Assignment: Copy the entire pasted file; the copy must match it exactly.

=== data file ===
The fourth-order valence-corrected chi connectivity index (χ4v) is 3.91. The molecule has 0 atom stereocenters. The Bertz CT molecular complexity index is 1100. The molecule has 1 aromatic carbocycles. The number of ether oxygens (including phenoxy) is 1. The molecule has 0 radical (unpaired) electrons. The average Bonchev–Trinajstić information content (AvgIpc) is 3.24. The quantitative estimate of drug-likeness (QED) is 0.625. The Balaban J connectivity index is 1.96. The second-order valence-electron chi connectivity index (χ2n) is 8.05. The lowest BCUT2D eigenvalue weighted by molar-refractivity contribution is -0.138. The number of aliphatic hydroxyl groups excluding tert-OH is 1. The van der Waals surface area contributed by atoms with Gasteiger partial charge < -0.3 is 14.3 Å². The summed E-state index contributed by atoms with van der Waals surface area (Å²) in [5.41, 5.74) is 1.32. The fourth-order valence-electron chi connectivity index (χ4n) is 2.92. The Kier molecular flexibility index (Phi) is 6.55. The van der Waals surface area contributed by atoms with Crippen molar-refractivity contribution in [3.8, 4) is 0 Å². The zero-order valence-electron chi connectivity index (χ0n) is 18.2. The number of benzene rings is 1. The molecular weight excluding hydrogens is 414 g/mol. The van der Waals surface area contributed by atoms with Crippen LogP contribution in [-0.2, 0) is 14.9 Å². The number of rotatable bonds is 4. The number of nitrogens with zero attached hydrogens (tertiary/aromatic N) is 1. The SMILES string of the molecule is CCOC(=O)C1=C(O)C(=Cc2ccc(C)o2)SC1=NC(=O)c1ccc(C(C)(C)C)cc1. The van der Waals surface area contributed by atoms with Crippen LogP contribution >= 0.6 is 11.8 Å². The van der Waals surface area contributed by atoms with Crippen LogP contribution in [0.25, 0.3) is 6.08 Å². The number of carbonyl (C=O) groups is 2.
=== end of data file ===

The fourth-order valence-corrected chi connectivity index (χ4v) is 3.91. The molecule has 0 atom stereocenters. The Bertz CT molecular complexity index is 1100. The molecule has 1 aromatic carbocycles. The number of ether oxygens (including phenoxy) is 1. The molecule has 0 radical (unpaired) electrons. The average Bonchev–Trinajstić information content (AvgIpc) is 3.24. The quantitative estimate of drug-likeness (QED) is 0.625. The Balaban J connectivity index is 1.96. The second-order valence-electron chi connectivity index (χ2n) is 8.05. The lowest BCUT2D eigenvalue weighted by molar-refractivity contribution is -0.138. The number of aliphatic hydroxyl groups excluding tert-OH is 1. The van der Waals surface area contributed by atoms with Gasteiger partial charge < -0.3 is 14.3 Å². The summed E-state index contributed by atoms with van der Waals surface area (Å²) in [5.41, 5.74) is 1.32. The fourth-order valence-electron chi connectivity index (χ4n) is 2.92. The Kier molecular flexibility index (Phi) is 6.55. The van der Waals surface area contributed by atoms with Crippen molar-refractivity contribution in [3.8, 4) is 0 Å². The zero-order valence-electron chi connectivity index (χ0n) is 18.2. The number of benzene rings is 1. The molecular weight excluding hydrogens is 414 g/mol. The van der Waals surface area contributed by atoms with Crippen LogP contribution in [-0.2, 0) is 14.9 Å². The number of rotatable bonds is 4. The number of nitrogens with zero attached hydrogens (tertiary/aromatic N) is 1. The SMILES string of the molecule is CCOC(=O)C1=C(O)C(=Cc2ccc(C)o2)SC1=NC(=O)c1ccc(C(C)(C)C)cc1. The van der Waals surface area contributed by atoms with Crippen LogP contribution >= 0.6 is 11.8 Å². The van der Waals surface area contributed by atoms with Crippen LogP contribution in [0.25, 0.3) is 6.08 Å². The number of carbonyl (C=O) groups is 2.